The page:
Painter Widow of Scots donates artwork to Dundee Hospital to comfort cancer patients

The widow of a famous painter from Tayside donated one of his works to the hospital where he was treated for rare blood cancer before his death earlier this year.

Martin Livingstone Smith – known as Mick Livingstone’s “Brush” – has previously been diagnosed with the rare form of the disease known as myelodysplastic syndrome.

He then developed into acute myeloid leukemia, for which he received treatment at Ninewells Hospital, Dundee, in ward 34.

Mick was from Glasgow and studied fine art at Sheffield College of Art in the 1970s.

However, the 71-year-old had lived in Newport-on-Tay for 20 years and sadly died in hospital on May 25, 2021.



Mick Livingstone’s painting of Tentsmuir National Nature Reserve hung at Ninewells Hospital

His widow Marianne has now donated one of his paintings to the service as a thank you to the staff and to inspire hope among those still receiving treatment for blood disorders.

Marianne said: “During his illness, Martin would spend hours receiving transfusions in the hematology day room in Ward 34 of Ninewells Hospital.

“He hated sitting around and having the patience to go through the long but necessary procedure.

“He was a skilled art therapist and firmly believed that art was necessary for the human psyche and knew he could cheer people up, distract them and uplift them.

“For this reason, he was determined to donate one of his works of art to the hematology day service. “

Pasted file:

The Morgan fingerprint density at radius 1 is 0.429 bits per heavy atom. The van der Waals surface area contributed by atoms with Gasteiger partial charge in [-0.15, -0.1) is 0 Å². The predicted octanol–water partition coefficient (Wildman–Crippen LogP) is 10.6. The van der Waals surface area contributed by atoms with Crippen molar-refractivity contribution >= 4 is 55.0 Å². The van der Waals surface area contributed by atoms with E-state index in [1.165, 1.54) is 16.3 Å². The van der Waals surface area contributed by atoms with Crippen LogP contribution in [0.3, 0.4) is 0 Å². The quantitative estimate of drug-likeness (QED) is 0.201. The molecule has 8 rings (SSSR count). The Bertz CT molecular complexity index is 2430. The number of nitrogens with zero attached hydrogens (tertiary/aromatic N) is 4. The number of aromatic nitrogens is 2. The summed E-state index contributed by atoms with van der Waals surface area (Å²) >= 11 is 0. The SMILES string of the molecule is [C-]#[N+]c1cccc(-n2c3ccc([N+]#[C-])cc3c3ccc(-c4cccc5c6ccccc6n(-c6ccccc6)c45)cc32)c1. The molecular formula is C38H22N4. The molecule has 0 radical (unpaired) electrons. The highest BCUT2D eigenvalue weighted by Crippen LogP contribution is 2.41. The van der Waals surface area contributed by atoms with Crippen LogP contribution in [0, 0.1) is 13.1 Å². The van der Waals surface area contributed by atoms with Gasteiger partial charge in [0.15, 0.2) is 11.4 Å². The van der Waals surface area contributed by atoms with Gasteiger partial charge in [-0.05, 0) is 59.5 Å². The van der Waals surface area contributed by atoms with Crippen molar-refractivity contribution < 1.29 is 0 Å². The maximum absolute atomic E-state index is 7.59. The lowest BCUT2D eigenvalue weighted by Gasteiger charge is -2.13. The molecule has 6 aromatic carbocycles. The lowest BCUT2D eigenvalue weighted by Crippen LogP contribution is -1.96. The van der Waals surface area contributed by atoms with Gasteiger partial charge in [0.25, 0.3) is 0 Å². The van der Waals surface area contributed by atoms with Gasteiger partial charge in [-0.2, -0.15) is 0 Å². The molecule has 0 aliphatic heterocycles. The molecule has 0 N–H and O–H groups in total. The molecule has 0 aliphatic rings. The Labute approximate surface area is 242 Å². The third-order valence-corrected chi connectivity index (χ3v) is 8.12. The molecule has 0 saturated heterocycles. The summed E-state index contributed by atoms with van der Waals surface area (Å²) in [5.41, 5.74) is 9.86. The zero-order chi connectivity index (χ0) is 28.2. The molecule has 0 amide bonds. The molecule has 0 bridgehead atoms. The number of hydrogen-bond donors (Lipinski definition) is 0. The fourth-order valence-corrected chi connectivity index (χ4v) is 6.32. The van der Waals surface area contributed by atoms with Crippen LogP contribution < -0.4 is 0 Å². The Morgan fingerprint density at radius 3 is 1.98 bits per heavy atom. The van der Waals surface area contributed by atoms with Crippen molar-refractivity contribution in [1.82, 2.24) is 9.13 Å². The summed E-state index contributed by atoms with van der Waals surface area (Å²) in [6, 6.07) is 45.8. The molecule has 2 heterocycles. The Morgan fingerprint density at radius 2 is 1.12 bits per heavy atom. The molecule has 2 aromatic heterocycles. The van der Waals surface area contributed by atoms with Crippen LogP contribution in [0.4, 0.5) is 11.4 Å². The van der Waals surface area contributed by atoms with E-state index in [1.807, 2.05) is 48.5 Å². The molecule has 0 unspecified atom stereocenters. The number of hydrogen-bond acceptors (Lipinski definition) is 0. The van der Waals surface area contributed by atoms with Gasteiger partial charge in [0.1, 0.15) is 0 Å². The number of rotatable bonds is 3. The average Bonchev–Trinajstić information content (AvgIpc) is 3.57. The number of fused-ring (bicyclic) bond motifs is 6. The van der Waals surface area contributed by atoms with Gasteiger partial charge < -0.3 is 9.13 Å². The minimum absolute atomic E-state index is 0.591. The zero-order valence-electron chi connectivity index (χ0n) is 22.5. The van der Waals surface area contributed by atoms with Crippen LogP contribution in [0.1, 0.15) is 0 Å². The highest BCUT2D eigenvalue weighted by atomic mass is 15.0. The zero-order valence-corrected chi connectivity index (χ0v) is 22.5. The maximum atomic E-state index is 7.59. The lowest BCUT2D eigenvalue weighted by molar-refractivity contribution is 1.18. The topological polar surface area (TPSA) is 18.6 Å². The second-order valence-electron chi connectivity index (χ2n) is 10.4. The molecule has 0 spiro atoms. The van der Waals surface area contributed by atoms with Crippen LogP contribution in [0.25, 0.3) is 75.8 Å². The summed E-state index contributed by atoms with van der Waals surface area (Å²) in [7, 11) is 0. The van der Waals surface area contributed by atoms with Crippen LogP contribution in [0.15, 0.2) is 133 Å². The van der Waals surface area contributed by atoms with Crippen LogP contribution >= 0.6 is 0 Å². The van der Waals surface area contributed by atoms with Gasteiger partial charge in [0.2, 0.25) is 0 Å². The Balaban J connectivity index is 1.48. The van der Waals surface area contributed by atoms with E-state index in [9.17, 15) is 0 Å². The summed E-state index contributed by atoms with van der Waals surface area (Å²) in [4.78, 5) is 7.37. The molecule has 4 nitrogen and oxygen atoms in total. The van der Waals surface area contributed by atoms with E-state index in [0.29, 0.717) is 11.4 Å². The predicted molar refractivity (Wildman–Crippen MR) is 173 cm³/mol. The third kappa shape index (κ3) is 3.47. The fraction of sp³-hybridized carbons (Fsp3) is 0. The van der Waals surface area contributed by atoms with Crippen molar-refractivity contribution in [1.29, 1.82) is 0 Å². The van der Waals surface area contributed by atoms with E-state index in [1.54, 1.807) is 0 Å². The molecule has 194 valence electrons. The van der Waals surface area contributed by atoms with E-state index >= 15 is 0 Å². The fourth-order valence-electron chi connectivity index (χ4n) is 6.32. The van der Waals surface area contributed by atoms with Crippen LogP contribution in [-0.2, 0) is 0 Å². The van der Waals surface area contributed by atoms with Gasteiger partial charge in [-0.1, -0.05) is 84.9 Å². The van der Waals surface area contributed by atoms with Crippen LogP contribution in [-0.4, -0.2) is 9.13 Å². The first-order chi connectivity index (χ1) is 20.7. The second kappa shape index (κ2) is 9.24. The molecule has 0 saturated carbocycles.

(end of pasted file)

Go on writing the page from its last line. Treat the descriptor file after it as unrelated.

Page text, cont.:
The chosen painting, In the Silence of Light, represents the road to Tentsmuir National Nature Reserve, one of his favorite places to paint.

Mick was famous for his paintings of local trees, especially those in the Tentsmuir National Nature Reserve on the northeast coast of Fife.

Many of his works had been exhibited and sold by the Ron Lawson Gallery in West Dundee.

The gallery said it would be “missed a lot”.

Marianne added: “He chose this painting, In the silence of the light, as one of his best works.

“He believed that the lighted road exemplified hope and optimism, perhaps even allowing the viewer to imagine a better future around the corner.

“He hoped that the local image of the road to Tentsmuir Nature Reserve would be familiar to people and that the donation would also be a fitting thank you for the wonderful care he had received during the short time he spent. with dr [Sudhir] Tauro and his team.

Accepting the donation, staff nurse Laura Bradley said, “Thank you for this very kind donation.

“The painting is beautiful and brightened up the day room and our patients love it.”

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